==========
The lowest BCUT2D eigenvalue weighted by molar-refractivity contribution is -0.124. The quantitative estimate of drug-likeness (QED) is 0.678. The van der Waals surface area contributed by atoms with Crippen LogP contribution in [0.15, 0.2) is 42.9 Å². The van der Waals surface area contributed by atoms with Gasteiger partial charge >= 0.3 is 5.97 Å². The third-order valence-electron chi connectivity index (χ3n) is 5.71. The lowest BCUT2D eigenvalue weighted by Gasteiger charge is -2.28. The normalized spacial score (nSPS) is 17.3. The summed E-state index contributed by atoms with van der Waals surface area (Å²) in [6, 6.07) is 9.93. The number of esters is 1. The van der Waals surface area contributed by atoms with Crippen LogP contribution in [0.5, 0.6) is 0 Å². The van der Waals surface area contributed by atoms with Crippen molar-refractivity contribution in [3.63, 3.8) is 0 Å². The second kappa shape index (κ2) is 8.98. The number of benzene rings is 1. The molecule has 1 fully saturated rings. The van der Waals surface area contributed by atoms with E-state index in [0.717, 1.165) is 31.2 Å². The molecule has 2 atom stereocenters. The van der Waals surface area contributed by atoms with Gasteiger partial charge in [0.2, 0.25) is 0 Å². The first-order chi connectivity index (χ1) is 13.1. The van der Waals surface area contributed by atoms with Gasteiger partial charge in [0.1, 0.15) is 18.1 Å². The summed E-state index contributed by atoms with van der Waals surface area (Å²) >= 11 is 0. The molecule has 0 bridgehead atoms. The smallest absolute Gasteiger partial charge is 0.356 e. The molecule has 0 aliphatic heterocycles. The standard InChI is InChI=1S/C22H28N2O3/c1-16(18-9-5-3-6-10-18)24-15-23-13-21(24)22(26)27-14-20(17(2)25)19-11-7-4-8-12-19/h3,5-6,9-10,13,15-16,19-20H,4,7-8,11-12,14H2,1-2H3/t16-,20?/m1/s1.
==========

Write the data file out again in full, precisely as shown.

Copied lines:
The lowest BCUT2D eigenvalue weighted by molar-refractivity contribution is -0.124. The quantitative estimate of drug-likeness (QED) is 0.678. The van der Waals surface area contributed by atoms with Crippen LogP contribution in [0.15, 0.2) is 42.9 Å². The van der Waals surface area contributed by atoms with Gasteiger partial charge >= 0.3 is 5.97 Å². The third-order valence-electron chi connectivity index (χ3n) is 5.71. The lowest BCUT2D eigenvalue weighted by Gasteiger charge is -2.28. The normalized spacial score (nSPS) is 17.3. The summed E-state index contributed by atoms with van der Waals surface area (Å²) in [6, 6.07) is 9.93. The number of esters is 1. The van der Waals surface area contributed by atoms with Crippen LogP contribution in [0.5, 0.6) is 0 Å². The van der Waals surface area contributed by atoms with Crippen molar-refractivity contribution in [3.63, 3.8) is 0 Å². The second kappa shape index (κ2) is 8.98. The number of benzene rings is 1. The molecule has 1 fully saturated rings. The van der Waals surface area contributed by atoms with E-state index in [0.717, 1.165) is 31.2 Å². The molecule has 2 atom stereocenters. The van der Waals surface area contributed by atoms with Gasteiger partial charge in [0.2, 0.25) is 0 Å². The first-order chi connectivity index (χ1) is 13.1. The van der Waals surface area contributed by atoms with Gasteiger partial charge in [0.1, 0.15) is 18.1 Å². The summed E-state index contributed by atoms with van der Waals surface area (Å²) >= 11 is 0. The molecule has 0 bridgehead atoms. The smallest absolute Gasteiger partial charge is 0.356 e. The molecule has 0 aliphatic heterocycles. The standard InChI is InChI=1S/C22H28N2O3/c1-16(18-9-5-3-6-10-18)24-15-23-13-21(24)22(26)27-14-20(17(2)25)19-11-7-4-8-12-19/h3,5-6,9-10,13,15-16,19-20H,4,7-8,11-12,14H2,1-2H3/t16-,20?/m1/s1.